However, the described process has real content and therefore has nothing to do with metaphysical dreams or sentimental romanticism, and even more so with witchcraft. The application of this principle, its concrete development is determined by the strict technical system of Aikido, which fascinates us with efficiency, richness of forms, elegance, purity and consistency. We believe that Aikido belongs to the few human activities that are strictly governed by their own principles within the external world. His knowledge, of course, requires constant and long lessons based on the right techniques.
As an Association of Ki, kimusubi means the following: in order to prevent the harm caused by the attack of the opponent, the attacker tries to come into harmony with the attacker instead of counteracting him, not trying to fight him or restrain him. To this end, he not only avoids collision with an opponent and does not cause harm, but, on the contrary, dutifully adapts to it and followed it. In other words, at this moment his own "I" dies. In reality, the person performing the described actions, at first glance completely passive and full of obedience to the actions of the opponent, at the moment is nothing but his own "I" (life center) of the attacked, firm and determined. Thus, by submissive obedience to the victim of directed energy attacking, creating a single dynamic core. In this situation, the attacked completely dominates. A phenomenon called" combat, " this kind of life activity revolves around it. However, now his nature has changed, it is not hiding hostile hostility. On the contrary, the radiation of equanimity comes from the center, the chaos disappears, a new harmonious world is born.
Such a change in the situation occurs at the beginning of the process, at the time of mutual contact between the two rivals, even "before the battle", unfolding in real space and time. This statement applies only to the actions of an experienced master. However, in many cases, inexperienced aikidoka amenable to unfounded fantasy, which is why it is necessary to accumulate experience gradually in the course of real classes. One of the options of attack, namely, to grip the wrist of the opponent and is currently not that common (in the old days, when men wore edged weapons, this kind of attack certainly makes sense), but part of one of the basic exercises, provides an excellent opportunity to understand the described process. In this book, we can not go into details, but the correct answer to such an attack is the full integration of aggressive force in the dynamic structure of the attacked, the center of which is his Hara, the life center, located in the lower abdomen. Through fairly simple exercises, you can clearly observe this process. Within the General dynamic structure or, according to the most commonly used in Aikido terminology, within the global flow of Ki, the attacked party turns into a conductor of the current Ki - energy of the attacker and its own energy flowing from the life center.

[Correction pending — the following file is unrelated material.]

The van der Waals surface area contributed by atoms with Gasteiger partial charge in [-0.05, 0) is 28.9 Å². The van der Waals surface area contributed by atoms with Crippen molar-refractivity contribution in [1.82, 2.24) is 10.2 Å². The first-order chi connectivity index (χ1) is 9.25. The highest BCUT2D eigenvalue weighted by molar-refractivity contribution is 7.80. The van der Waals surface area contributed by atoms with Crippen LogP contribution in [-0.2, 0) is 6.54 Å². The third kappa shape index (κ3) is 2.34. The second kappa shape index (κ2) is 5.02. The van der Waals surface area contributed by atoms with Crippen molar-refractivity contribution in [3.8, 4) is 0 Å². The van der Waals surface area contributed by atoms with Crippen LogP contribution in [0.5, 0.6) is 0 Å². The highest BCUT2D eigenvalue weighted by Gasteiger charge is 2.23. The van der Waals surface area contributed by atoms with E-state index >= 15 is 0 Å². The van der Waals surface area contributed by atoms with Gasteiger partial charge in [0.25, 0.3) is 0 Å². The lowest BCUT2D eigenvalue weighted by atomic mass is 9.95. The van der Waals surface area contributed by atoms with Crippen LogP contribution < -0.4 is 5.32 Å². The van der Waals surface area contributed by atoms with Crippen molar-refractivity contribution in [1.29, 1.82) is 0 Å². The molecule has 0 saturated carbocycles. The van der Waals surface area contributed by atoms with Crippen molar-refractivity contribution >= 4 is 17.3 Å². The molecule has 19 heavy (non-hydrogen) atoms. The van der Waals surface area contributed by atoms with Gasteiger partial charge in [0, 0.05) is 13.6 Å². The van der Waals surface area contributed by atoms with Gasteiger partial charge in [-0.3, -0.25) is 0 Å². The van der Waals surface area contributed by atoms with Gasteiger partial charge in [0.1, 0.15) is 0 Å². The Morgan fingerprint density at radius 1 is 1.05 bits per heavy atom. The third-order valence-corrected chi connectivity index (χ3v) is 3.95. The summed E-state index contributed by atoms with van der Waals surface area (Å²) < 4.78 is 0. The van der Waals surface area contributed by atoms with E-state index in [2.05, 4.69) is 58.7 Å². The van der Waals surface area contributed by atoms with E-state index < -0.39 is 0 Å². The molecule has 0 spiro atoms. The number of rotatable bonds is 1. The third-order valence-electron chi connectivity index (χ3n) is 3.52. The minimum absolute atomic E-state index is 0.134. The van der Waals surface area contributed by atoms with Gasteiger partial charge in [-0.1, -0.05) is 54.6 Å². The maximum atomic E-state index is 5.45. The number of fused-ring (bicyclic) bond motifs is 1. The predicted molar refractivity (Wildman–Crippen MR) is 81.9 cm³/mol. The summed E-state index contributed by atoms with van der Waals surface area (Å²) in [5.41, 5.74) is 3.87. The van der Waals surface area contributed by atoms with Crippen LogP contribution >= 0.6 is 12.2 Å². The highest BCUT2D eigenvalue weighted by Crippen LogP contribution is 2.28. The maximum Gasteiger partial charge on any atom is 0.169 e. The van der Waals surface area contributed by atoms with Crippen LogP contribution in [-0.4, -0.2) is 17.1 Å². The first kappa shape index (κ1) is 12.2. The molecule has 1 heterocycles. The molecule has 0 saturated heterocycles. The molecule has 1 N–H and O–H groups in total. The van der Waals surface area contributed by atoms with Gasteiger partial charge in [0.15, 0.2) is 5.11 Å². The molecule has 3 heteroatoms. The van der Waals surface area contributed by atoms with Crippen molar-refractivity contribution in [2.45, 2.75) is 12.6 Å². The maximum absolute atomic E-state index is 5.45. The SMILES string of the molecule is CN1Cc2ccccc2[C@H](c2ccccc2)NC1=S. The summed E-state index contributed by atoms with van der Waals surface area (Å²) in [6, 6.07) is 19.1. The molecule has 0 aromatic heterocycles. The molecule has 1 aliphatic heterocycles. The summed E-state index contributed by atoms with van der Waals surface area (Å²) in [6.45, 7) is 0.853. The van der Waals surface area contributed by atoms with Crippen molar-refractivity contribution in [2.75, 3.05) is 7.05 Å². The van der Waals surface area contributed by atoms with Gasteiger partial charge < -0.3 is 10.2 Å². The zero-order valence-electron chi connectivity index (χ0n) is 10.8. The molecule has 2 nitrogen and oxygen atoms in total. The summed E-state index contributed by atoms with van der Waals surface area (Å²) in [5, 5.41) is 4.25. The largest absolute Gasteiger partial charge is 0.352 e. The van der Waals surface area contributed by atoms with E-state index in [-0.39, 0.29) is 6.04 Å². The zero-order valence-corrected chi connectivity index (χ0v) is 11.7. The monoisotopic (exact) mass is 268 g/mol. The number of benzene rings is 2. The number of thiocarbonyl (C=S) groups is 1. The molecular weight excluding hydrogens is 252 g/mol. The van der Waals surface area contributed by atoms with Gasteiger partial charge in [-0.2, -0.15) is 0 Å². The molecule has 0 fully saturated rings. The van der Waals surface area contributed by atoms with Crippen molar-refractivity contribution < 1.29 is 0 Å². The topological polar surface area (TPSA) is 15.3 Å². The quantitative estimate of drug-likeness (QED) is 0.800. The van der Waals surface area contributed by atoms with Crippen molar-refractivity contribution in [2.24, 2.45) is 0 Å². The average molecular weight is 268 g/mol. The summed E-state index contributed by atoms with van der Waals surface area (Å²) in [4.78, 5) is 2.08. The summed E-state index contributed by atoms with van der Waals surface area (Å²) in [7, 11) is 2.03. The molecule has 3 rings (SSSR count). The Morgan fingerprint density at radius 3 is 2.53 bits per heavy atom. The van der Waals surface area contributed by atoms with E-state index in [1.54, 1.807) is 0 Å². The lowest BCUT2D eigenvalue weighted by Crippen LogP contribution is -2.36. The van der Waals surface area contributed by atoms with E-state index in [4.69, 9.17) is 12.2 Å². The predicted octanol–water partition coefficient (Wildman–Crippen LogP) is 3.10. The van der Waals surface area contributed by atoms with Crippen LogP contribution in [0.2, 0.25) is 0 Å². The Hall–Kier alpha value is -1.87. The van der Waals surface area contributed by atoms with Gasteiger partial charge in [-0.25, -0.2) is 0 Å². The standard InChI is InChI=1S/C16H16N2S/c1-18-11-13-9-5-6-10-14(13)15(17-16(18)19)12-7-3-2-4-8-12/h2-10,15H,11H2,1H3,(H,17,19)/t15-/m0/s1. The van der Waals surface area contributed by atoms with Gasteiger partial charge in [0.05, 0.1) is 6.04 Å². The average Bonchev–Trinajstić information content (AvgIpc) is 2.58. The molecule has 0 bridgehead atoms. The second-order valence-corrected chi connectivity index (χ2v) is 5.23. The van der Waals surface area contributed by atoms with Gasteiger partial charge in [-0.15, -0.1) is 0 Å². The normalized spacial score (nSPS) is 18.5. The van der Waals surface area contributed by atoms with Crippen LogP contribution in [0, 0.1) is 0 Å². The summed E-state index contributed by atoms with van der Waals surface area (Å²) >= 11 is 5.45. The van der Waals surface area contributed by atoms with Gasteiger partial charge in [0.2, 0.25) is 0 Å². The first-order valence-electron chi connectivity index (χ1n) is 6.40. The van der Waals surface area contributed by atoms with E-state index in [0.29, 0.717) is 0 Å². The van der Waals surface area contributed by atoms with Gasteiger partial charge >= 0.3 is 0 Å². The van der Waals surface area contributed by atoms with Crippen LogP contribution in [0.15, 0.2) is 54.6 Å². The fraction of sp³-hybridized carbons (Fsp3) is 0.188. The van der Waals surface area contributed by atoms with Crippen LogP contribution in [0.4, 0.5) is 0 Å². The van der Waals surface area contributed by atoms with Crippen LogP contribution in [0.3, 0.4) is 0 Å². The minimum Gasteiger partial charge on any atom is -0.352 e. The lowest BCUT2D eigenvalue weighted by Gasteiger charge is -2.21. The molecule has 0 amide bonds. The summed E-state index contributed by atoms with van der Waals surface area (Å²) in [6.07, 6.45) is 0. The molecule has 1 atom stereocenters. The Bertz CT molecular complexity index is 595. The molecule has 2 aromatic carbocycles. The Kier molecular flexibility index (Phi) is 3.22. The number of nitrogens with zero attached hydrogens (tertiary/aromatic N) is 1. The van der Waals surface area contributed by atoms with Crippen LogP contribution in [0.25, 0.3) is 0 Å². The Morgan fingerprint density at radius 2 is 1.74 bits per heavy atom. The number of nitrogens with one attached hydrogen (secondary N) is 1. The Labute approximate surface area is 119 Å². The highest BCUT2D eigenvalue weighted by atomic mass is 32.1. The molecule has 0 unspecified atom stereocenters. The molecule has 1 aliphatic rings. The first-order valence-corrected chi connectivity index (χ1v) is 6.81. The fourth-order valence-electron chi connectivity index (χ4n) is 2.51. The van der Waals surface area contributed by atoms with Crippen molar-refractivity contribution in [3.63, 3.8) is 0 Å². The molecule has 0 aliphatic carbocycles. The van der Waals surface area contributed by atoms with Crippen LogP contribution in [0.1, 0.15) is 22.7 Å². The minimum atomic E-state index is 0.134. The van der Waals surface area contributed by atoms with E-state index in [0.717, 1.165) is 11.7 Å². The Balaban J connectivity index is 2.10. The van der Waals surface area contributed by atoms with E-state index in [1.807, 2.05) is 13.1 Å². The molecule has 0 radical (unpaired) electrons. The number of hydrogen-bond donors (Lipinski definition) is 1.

Along with the study of breathing techniques, the student begins with the acquisition of the skill of stiffening his center while relaxing the rest of the body (shoulders, elbows, etc.), so as not to create obstacles to their Ki, but to allow it to flow freely. This example clearly shows the essence of the changes which undergoes the nature of the "battlefield". Its attention should be focused not primarily on the search for ways of liberation from aggression, but on the establishment and support of the unity of CI, which should flow and spread freely. Consciousness, breathing, and body movements merge into a unified whole.
The power achieved by such a merger is called kokyo-rioku, the power of" breathing", which, once combined, flows from the depths of your Hara in the form of deep breathing. Attention is focused outside the sphere, which is purely physical and material, although it does not lose its connection with it. Action is no longer an ordinary physical exercise, but it acquires a mental or spiritual character, as it requires greater concentration and mental purity.
Under inspection from within Aikido, not losing intense physical aspect, it acquires a different character, which, like phenomenon energy flow of, Ki, on its nature more close to our consciousness, than to our body and which in a certain extent combine with our spirit of, thinking and will of the, in this case viewed as the real force. In this sense, Aikido, being, among other things, a system of bodily movements, becomes paradoxically mixed. Physical advantage recedes into the background. It is necessary to go through a relatively long stage of training before a beginner to engage in Aikido reaches the described feeling of working with Ki, not with muscle strength.